Tectonic Geomorphology of Active Folding and Development of Transverse Drainages

E. A. Keller, D. E. DeVecchio

Research output: Chapter in Book/Report/Conference proceedingChapter

15 Scopus citations

Abstract

Two fundamental geomorphic questions are: (1) Do growing folds propagate laterally? and (2) how does transverse drainage develop across an active fold belt? Research during the past decade has answered the first question, and it is now known that some folds in fold-and-thrust belts definitely propagate laterally. Individual folds may propagate in one or both directions, and two folds may propagate toward each other, producing a suture zone and a longer segmented structure. Folds may also propagate laterally past one another to form an en echelon arrangement. Rates of lateral propagation and incision of streams that traverse growing folds remain poorly constrained. Adequate chronology to quantify fold growth and erosion is commonly not available and therefore remains one of the greatest limitations to understanding the evolution of surface folds. As a result, structural and geomorphic analyses are utilized, which are useful, but not adequate for quantifying fold growth processes. Development of transverse drainage across folds is a complex process related to the rate of uplift, lateral, and vertical fold growth (including change in fold width), development of water and wind gaps, lateral diversion of channels, and change in channel geometry and unit stream power. Understanding lateral propagation has important implications for earthquake hazard. If fault length is assumed to increase with fault displacement, then the folds they produce should also increase in length. Hypothetically, as folds propagate laterally due to displacement on the underlying faults, coseismic displacement along the faults themselves may have a preferred direction of propagation.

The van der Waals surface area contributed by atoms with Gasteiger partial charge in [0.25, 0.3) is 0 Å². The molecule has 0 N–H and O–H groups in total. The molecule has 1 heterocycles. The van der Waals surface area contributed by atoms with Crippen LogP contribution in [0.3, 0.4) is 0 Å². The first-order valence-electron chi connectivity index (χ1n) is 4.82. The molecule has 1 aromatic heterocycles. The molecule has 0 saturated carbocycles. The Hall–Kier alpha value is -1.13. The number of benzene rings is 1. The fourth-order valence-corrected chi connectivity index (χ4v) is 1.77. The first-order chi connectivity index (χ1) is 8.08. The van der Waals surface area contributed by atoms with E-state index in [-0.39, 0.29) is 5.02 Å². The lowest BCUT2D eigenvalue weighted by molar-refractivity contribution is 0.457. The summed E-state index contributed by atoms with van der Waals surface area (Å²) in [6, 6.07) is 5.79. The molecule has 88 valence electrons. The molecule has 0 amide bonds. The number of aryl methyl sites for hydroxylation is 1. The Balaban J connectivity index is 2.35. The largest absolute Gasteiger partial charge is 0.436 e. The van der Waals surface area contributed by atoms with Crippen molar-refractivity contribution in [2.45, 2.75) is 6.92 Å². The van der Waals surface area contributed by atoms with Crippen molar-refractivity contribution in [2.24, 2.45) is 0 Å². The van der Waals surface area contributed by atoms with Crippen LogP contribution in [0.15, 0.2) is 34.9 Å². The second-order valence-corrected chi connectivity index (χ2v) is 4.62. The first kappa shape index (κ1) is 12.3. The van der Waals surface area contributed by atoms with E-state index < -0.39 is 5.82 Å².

Original languageEnglish (US)
Title of host publicationTreatise on Geomorphology
PublisherElsevier Inc.
Pages129-147
Number of pages19
Volume5
ISBN (Print)9780080885223
DOIs
StatePublished - Mar 1 2013
Externally publishedYes

Keywords

  • Antecedent drainage
  • Folding
  • Geomorphic analysis
  • Lateral propagation
  • Transverse ranges
  • Western
  • Wind gap

ASJC Scopus subject areas

  • Environmental Science(all)
  • Earth and Planetary Sciences(all)

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